Website Usability Advice For Online Business
In addition to your customers, take advantage of technology to improve usability. For instance, log files tell you which pages are most visited and for how long, unique vs. repeat visitors, etc. They will not tell you whether users found what they wanted, or why they abandoned their shopping carts. Many services advise on predictable problems such as broken links, missing ALT tags for images, page load performance, but are as anticipated unable to spot complex things like difficulty in locating products, awkward navigation, meaningless graphics, or poor results from on site search. Flow It is important to create a uniform feel for your website.
Uniform doesn’t mean boring, rather it mean consistent. When a visitor lands on your homepage your goal is to engage the user. As the user browses through the site, a uniform feel is going to simplify the user experience. One of the worst web sites make every page look wildly different, so the visitor never becomes comfortable with the site. If you make your web pages utterly different, it is less likely that your visitor becomes quickly familiar with the site.
Images There is nothing more boring than a website without images. A site with text only is dull and overwhelming at the same time. Images can create excitement and help spice up your content. The most important concern with images is file size. Images can be fairly large files, slowing down the page load process. If your images are too large, or you have too many, reduce the number of images or the file size. Speed You can’t afford to lose visitors because they give up waiting for your entire page to load. The Internet is a fast moving superhighway, and if you website doesn’t keep up it’s going to be left behind. Page load has to do with file size, server performance, and available network bandwidth. Although more-and-more people connect to the Internet through fast broadband connections, keep in mind the dial up users too.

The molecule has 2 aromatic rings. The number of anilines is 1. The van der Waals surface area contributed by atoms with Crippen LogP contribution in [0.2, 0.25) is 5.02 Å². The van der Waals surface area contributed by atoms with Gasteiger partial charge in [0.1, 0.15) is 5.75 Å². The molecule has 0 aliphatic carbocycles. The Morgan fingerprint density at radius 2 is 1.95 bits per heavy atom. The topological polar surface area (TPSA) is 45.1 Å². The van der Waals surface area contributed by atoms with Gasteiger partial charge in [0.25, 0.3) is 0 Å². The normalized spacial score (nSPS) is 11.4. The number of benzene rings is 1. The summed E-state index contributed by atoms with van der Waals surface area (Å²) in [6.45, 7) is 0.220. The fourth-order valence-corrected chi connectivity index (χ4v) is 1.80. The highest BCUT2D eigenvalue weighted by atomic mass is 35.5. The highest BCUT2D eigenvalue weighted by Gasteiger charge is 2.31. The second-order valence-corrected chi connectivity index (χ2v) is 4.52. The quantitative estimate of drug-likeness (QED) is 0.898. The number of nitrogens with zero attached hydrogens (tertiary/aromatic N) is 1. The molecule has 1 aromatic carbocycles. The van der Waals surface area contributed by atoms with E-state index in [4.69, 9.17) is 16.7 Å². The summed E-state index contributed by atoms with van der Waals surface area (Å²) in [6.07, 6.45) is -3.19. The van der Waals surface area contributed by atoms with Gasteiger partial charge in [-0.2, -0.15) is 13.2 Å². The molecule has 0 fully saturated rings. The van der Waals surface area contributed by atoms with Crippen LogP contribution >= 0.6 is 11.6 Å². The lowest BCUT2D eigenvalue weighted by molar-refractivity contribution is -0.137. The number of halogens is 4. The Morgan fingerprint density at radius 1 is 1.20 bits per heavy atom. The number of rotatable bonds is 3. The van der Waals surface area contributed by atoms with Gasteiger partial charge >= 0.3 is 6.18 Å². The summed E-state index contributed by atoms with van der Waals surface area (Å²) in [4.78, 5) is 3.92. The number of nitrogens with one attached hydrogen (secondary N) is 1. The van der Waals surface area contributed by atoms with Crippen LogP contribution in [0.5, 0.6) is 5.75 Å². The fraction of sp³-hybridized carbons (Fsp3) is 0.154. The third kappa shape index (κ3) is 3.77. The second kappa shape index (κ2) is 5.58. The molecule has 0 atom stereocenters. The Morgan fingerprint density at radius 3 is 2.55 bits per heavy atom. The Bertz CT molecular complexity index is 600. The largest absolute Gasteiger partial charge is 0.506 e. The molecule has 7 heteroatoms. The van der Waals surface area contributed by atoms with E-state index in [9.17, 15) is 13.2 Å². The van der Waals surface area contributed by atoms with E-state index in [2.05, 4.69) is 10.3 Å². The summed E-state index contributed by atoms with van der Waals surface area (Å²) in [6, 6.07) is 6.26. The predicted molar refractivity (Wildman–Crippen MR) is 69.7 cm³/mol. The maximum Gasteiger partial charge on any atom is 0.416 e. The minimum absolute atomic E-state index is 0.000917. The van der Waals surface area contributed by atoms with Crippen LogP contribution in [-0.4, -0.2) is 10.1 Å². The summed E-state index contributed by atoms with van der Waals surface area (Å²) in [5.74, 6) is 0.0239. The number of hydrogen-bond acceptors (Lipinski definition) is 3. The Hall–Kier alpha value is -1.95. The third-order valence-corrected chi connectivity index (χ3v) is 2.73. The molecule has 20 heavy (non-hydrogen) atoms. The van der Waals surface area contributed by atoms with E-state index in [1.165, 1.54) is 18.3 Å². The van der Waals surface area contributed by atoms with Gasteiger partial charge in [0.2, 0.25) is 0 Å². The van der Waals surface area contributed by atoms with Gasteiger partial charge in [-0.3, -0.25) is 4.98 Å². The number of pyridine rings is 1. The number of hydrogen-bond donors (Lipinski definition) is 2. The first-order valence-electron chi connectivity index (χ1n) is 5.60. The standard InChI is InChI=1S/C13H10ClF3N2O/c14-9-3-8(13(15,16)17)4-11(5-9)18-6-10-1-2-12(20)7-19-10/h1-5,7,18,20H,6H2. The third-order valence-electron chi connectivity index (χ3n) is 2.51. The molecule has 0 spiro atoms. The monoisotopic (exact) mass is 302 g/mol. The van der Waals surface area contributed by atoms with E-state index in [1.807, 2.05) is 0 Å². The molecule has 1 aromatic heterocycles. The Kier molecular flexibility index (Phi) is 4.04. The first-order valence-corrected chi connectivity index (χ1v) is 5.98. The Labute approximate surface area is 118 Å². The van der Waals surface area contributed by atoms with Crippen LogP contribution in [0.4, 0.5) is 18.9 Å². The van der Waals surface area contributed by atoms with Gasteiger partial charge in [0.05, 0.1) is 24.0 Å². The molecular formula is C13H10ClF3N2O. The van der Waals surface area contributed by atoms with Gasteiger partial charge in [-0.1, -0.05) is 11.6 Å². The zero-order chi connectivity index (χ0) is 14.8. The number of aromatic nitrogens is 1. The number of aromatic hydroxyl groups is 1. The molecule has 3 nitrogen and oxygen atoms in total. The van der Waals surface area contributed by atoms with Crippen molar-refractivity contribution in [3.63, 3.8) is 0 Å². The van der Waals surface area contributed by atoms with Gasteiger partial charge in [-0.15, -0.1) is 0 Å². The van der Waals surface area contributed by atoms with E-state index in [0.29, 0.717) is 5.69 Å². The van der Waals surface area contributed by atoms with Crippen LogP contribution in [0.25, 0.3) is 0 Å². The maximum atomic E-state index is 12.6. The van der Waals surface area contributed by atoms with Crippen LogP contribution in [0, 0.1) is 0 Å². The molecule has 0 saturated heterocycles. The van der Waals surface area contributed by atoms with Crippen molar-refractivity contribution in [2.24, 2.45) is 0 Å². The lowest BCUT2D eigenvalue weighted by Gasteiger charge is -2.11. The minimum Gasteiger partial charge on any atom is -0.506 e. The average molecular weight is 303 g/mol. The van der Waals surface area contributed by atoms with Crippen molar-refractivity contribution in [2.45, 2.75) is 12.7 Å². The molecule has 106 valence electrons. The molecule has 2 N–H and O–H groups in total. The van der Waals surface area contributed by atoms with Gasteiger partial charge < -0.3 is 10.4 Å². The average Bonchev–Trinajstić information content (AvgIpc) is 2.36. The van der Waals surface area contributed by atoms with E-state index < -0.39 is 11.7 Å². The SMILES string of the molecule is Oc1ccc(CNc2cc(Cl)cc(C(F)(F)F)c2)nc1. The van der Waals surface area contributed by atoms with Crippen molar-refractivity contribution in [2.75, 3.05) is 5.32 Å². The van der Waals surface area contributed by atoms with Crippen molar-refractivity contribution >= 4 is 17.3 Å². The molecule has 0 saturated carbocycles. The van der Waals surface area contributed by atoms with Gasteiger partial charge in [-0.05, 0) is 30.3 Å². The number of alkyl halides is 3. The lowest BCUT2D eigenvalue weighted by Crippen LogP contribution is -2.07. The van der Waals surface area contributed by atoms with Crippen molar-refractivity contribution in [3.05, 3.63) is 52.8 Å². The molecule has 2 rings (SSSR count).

Flash Avoid Flash websites at, almost, all cost because it lowers usability. Flash encourages design abuse as it slows websites. There is nothing worse than visiting a website and having to wait for a clever Flash animation to load. Your customers are visiting your site because they are looking for a product or service. They, for the most part, could not care less about viewing a flash movie. Sorry, the “skip intro” button is not much help either. Flash intros are slow, obnoxious, and will result in loss of revenue. Don’t add flash for the cool factor. Unless it serves a purpose, forget it. Many Flash designers reduce the granularity of user control and regress to old school presentation styles that resemble television age media rather than cyber age media.
Websites that force visitors to sit through sequences with nothing to do eradicate the single most important characteristic of the Internet, interactivity.